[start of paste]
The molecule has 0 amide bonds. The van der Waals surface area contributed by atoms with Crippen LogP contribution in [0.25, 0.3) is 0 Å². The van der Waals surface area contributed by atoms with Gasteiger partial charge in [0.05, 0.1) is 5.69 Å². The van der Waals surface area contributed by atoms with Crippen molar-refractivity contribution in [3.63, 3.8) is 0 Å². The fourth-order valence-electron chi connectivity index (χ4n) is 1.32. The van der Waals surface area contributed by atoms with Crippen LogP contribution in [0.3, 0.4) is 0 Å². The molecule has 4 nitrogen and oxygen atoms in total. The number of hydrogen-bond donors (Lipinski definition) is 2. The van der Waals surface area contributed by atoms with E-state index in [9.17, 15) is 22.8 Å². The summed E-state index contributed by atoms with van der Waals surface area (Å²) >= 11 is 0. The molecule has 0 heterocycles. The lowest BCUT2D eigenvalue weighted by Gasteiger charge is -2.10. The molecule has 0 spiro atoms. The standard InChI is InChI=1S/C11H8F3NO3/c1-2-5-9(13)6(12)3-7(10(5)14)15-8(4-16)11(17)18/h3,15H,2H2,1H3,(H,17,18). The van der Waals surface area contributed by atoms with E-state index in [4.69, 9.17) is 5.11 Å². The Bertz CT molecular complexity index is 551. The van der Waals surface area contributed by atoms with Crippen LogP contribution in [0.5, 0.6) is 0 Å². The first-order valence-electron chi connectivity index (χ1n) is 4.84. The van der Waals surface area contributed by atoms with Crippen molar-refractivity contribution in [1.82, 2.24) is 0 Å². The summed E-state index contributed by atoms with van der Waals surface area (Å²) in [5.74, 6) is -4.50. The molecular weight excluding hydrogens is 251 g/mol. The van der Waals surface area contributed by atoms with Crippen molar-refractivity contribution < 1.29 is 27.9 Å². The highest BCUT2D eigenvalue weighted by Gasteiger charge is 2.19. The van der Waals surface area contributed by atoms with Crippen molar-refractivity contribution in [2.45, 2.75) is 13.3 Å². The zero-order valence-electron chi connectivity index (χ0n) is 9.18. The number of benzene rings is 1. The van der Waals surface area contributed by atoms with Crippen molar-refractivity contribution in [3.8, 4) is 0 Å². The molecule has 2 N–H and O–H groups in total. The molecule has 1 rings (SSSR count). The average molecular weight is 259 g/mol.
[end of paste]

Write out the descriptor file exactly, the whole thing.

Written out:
The molecule has 0 amide bonds. The van der Waals surface area contributed by atoms with Crippen LogP contribution in [0.25, 0.3) is 0 Å². The van der Waals surface area contributed by atoms with Gasteiger partial charge in [0.05, 0.1) is 5.69 Å². The van der Waals surface area contributed by atoms with Crippen molar-refractivity contribution in [3.63, 3.8) is 0 Å². The fourth-order valence-electron chi connectivity index (χ4n) is 1.32. The van der Waals surface area contributed by atoms with Crippen LogP contribution in [0.3, 0.4) is 0 Å². The molecule has 4 nitrogen and oxygen atoms in total. The number of hydrogen-bond donors (Lipinski definition) is 2. The van der Waals surface area contributed by atoms with E-state index in [9.17, 15) is 22.8 Å². The summed E-state index contributed by atoms with van der Waals surface area (Å²) >= 11 is 0. The molecule has 0 heterocycles. The lowest BCUT2D eigenvalue weighted by Gasteiger charge is -2.10. The molecule has 0 spiro atoms. The standard InChI is InChI=1S/C11H8F3NO3/c1-2-5-9(13)6(12)3-7(10(5)14)15-8(4-16)11(17)18/h3,15H,2H2,1H3,(H,17,18). The van der Waals surface area contributed by atoms with E-state index in [4.69, 9.17) is 5.11 Å². The Bertz CT molecular complexity index is 551. The van der Waals surface area contributed by atoms with Crippen LogP contribution in [0.5, 0.6) is 0 Å². The first-order valence-electron chi connectivity index (χ1n) is 4.84. The van der Waals surface area contributed by atoms with Crippen molar-refractivity contribution in [1.82, 2.24) is 0 Å². The summed E-state index contributed by atoms with van der Waals surface area (Å²) in [5.74, 6) is -4.50. The molecular weight excluding hydrogens is 251 g/mol. The van der Waals surface area contributed by atoms with Crippen molar-refractivity contribution < 1.29 is 27.9 Å². The highest BCUT2D eigenvalue weighted by Gasteiger charge is 2.19. The van der Waals surface area contributed by atoms with Crippen molar-refractivity contribution in [2.45, 2.75) is 13.3 Å². The zero-order valence-electron chi connectivity index (χ0n) is 9.18. The number of benzene rings is 1. The van der Waals surface area contributed by atoms with Crippen molar-refractivity contribution in [3.8, 4) is 0 Å². The molecule has 2 N–H and O–H groups in total. The molecule has 1 rings (SSSR count). The average molecular weight is 259 g/mol.